To subsidise or not to subsidise?
That is the question that has garnered much public discussion in recent weeks and is something that has played on the mind of many in Parliament for a long time.
As a free-marketeer, I have always instinctively opposed unnessecary government intervention in markets. But now we must come to a landing about what to do with a market that has been so distorted that things have become out of hand.
In Australia today, the renewable energy sector has been the beneficiary of around $30 billion. This has seen Australia’s energy market transform from a low-cost high-reliability coal-based market to a high-cost low-reliability renewables market in many places (the exception being in my home state where low-cost baseload renewables have long been in play).
The question which with many have grappled is how to unpick the difficult situation we have now - where renewables are being subsidised which is driving up prices and then taxpayers are forking out further subsidies to help families and businesses deal with the higher costs.
The solution is simple: getting coal and renewables back onto the same footing and letting the genuine free market decide. Most are agreed that this is the desirable outcome. The question is how to get there.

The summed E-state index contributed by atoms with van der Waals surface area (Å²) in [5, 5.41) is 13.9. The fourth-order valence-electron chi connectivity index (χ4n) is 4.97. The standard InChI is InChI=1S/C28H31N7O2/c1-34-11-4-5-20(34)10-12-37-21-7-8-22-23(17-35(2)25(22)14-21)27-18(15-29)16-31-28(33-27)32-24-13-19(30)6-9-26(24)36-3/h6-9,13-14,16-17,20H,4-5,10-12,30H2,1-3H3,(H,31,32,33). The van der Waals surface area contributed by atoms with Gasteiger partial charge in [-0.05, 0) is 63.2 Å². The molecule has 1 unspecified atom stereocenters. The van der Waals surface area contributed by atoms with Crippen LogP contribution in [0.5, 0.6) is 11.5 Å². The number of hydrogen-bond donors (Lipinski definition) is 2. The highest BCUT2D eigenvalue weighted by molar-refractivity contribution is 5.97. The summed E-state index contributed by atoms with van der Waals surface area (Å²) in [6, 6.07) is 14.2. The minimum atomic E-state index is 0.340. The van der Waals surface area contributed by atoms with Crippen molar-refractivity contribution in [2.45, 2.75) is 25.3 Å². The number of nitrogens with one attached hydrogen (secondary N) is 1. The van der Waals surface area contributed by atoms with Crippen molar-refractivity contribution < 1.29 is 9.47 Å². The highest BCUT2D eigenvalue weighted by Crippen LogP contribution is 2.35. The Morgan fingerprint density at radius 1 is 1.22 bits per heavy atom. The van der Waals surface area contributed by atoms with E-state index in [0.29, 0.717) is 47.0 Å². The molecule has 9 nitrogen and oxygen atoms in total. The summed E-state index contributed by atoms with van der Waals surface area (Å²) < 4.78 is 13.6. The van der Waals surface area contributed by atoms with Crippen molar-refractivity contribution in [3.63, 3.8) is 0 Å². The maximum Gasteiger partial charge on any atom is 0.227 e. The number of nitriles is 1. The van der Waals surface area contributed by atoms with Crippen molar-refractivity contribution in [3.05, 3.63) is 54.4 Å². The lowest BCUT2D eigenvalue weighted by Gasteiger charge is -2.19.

In an ideal world, we would abolish all subsidies. Sadly, the reality is that with the ongoing subsidies, it is difficult to achieve such an outcome. In those circumstances, it is worth considering correcting the current situation by way of government support for cheap and reliable energy - be that through streamlined approvals, reducing the regulation burden or through hand-outs.
While the National Energy Guarantee will stop hand-outs from 2030, it doesn’t deal with the current mass taxpayer subsidies that are on the table that are, for instance, making a free-market company like AGL make investment decisions that are actually counter to what is in the national interest - so the taxpayer is effectively fueling these decisions that are leaving them worse off!
While this discussion continues, I remain open minded to a practical and reasonable solution that deals with the complexity of the situation but I believe it is absolutely vital that we put pensioners before Paris and prioritise affordability and reliability above international feel-good exercises.